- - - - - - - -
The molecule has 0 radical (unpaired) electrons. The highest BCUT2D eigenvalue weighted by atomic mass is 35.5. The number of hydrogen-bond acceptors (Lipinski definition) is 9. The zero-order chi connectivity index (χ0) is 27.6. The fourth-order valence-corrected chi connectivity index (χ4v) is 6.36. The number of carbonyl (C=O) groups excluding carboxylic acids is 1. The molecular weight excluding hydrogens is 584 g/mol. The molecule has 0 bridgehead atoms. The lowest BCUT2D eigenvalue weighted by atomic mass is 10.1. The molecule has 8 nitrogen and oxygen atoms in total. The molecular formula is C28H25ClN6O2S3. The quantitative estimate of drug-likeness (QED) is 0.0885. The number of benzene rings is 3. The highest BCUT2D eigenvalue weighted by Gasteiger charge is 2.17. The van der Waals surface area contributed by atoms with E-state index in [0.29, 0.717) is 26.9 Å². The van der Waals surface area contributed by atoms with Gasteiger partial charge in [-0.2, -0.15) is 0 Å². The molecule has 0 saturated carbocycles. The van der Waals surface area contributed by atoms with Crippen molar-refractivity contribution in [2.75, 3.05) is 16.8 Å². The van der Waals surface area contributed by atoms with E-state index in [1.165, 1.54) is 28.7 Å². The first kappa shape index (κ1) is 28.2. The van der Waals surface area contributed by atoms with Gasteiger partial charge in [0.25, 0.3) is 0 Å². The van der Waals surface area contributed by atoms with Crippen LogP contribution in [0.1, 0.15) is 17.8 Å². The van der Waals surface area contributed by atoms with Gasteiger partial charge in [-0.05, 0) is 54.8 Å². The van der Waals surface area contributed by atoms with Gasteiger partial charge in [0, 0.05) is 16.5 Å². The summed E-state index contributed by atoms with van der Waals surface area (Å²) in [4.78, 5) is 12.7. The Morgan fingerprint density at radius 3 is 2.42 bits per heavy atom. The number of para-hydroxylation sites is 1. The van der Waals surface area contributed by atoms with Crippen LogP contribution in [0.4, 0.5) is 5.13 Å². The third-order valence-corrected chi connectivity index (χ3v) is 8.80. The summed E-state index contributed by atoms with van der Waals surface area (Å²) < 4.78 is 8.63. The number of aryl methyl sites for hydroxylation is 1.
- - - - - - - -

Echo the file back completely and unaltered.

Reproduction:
The molecule has 0 radical (unpaired) electrons. The highest BCUT2D eigenvalue weighted by atomic mass is 35.5. The number of hydrogen-bond acceptors (Lipinski definition) is 9. The zero-order chi connectivity index (χ0) is 27.6. The fourth-order valence-corrected chi connectivity index (χ4v) is 6.36. The number of carbonyl (C=O) groups excluding carboxylic acids is 1. The molecular weight excluding hydrogens is 584 g/mol. The molecule has 0 bridgehead atoms. The lowest BCUT2D eigenvalue weighted by atomic mass is 10.1. The molecule has 8 nitrogen and oxygen atoms in total. The molecular formula is C28H25ClN6O2S3. The quantitative estimate of drug-likeness (QED) is 0.0885. The number of benzene rings is 3. The highest BCUT2D eigenvalue weighted by Gasteiger charge is 2.17. The van der Waals surface area contributed by atoms with E-state index in [0.29, 0.717) is 26.9 Å². The van der Waals surface area contributed by atoms with Gasteiger partial charge in [-0.2, -0.15) is 0 Å². The molecule has 0 saturated carbocycles. The van der Waals surface area contributed by atoms with Crippen molar-refractivity contribution in [2.75, 3.05) is 16.8 Å². The van der Waals surface area contributed by atoms with E-state index in [1.165, 1.54) is 28.7 Å². The first kappa shape index (κ1) is 28.2. The van der Waals surface area contributed by atoms with Gasteiger partial charge in [0.25, 0.3) is 0 Å². The van der Waals surface area contributed by atoms with Crippen LogP contribution in [0.1, 0.15) is 17.8 Å². The van der Waals surface area contributed by atoms with Gasteiger partial charge in [-0.05, 0) is 54.8 Å². The van der Waals surface area contributed by atoms with Gasteiger partial charge in [0, 0.05) is 16.5 Å². The summed E-state index contributed by atoms with van der Waals surface area (Å²) in [4.78, 5) is 12.7. The Morgan fingerprint density at radius 3 is 2.42 bits per heavy atom. The number of para-hydroxylation sites is 1. The van der Waals surface area contributed by atoms with Crippen LogP contribution in [0.4, 0.5) is 5.13 Å². The third-order valence-corrected chi connectivity index (χ3v) is 8.80. The summed E-state index contributed by atoms with van der Waals surface area (Å²) < 4.78 is 8.63. The number of aryl methyl sites for hydroxylation is 1.